Hartley Magazine

All the latest news, hints, tips and advice from our experts

Spontaneous Snowdrops

This cold winter has been a shock and I wouldn’t be surpised if there’s yet more snow to come. Even now there is some lying in a large patch behind a nearby hedge reminding me of the old country saying that if the snow lies more will come to take it away. The meltwater soaking into my already sodden clay soil means that it is going to take a long while to warm up in spring, so expect a late season, unless the weather performs yet another unpredictable turn and we have a hot dry spring!

It is always a joy when the snowdrops appear, it’s a reminder that spring is not too far away. I have a small clump under a deciduous viburnum, which is increasing year by year. Snowdrops spontaneously produce variation, something that keen ‘galanthophiles’ (the name coined for enthusiastic snowdrop collectors) look out for and many have been introduced into cultivation this way. Some rarer varieties can be very expensive – one was recently sold on ebay for £150, so they are passionate about their plants. One of the best for the garden, is ‘S.Arnott’ with large leaves and flowers, though our native snowdrop Galanthus nivalis is hard to beat. Snowdrops start flowering in September with Galanthus reginae-olgae and its cultivars flowering into November, followed by the early Galanthus elwesii before Christmas. The display peaks in February, the last to flower, usually in late March, are Galanthus nivalis ‘Green Ibis’ or ‘Greenish’. They pose perfectly alongside other small bulbs like cerise flowered Cyclamen coum, Winter Aconite’s and lavender Crocus tommasinianus as companions. I’m looking forward to a visit to the winter garden at Cambridge University Botanical Garden, early this month. It boasts a fine collection of plants for winter interest, from the coloured stems of Cornus sericea ‘Flaviramea’, slender stems appear deep green, on dull days. Spot lit by the sun they are and backlit they become almost lime; frost highlights their architectural qualities and when it melts or they are wet, the intensity of the colour increases. There are plenty of fragrant plants too, like Viburnum x bodnantense ‘Charles Lamont’, with the largest flower clusters of any of the winter flowering Viburnum’s and pink-purple Daphne bholua ‘Jacqueline Postill’ and the waxy, yellow flowered, Lonicera x purpusii whose fragrances are one of winter’s greatest pleasures.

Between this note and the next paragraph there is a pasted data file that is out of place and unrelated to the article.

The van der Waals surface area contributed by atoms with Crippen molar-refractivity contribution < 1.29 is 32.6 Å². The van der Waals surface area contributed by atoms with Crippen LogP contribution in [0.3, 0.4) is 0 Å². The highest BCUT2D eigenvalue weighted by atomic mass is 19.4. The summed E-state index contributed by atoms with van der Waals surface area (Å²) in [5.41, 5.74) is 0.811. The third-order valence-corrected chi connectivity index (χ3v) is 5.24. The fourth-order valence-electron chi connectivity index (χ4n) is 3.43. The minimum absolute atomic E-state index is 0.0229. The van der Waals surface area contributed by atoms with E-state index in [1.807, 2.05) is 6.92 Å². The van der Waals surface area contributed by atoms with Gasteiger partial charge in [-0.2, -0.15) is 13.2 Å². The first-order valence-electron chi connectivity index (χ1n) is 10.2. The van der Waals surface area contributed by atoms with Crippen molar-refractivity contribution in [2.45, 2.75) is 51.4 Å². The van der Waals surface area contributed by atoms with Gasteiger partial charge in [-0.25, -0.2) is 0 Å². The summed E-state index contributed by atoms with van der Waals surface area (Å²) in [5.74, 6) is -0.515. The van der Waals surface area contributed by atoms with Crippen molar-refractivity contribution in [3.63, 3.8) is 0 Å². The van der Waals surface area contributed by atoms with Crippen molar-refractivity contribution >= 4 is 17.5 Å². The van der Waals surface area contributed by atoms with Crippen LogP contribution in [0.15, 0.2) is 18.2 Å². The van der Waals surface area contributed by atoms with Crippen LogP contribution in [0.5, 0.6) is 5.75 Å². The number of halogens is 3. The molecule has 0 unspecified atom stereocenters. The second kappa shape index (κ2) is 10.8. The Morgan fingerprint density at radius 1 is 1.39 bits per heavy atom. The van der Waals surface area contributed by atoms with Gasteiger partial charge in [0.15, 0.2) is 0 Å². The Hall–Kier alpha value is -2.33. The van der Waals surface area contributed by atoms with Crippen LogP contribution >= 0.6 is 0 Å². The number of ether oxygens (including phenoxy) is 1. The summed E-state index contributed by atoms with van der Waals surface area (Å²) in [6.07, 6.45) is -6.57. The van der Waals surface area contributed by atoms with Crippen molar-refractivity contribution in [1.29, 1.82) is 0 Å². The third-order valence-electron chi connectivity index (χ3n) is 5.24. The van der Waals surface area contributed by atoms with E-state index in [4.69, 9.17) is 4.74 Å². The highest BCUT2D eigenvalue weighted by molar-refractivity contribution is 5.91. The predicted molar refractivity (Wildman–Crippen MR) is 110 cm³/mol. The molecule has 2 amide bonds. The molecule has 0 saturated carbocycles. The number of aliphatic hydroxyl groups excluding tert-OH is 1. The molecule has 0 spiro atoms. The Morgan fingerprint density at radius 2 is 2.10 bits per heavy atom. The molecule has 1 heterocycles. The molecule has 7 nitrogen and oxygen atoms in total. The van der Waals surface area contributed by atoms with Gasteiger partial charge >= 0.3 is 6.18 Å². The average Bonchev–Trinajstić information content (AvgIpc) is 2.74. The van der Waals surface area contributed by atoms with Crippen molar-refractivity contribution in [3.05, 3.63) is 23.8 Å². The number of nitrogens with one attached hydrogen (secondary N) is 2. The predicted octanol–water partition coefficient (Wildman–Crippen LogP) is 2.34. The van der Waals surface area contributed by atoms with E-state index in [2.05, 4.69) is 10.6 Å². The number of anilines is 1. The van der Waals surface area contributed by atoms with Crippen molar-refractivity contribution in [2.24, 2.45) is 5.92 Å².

In the greenhouse it is a good time to buy plug plants of flowers and vegetables, saving time for propagation and reducing your energy costs, it is also time to sprout (or chit) new potatoes. Put them in a tray or egg box with the ‘rose’ end, where all the buds are, at the top, keep them at about 45F and after 4-5 weeks the shoots should be about 2” long and ready to plant out when the soil warms up, just before the last frosts. Keep sheets of newspaper or horticultural fleece close at hand and listen to the weather bulletin’s and cover the young shoots, if sudden late frosts are forecast. Wisteria’s need pruning towards the end of the month, too; side shoots, shortened to six buds in late summer last year, should now be cut back to two buds. While you are outside, firm any newly planted trees or shrubs that have been lifted by the frost. Happy gardening!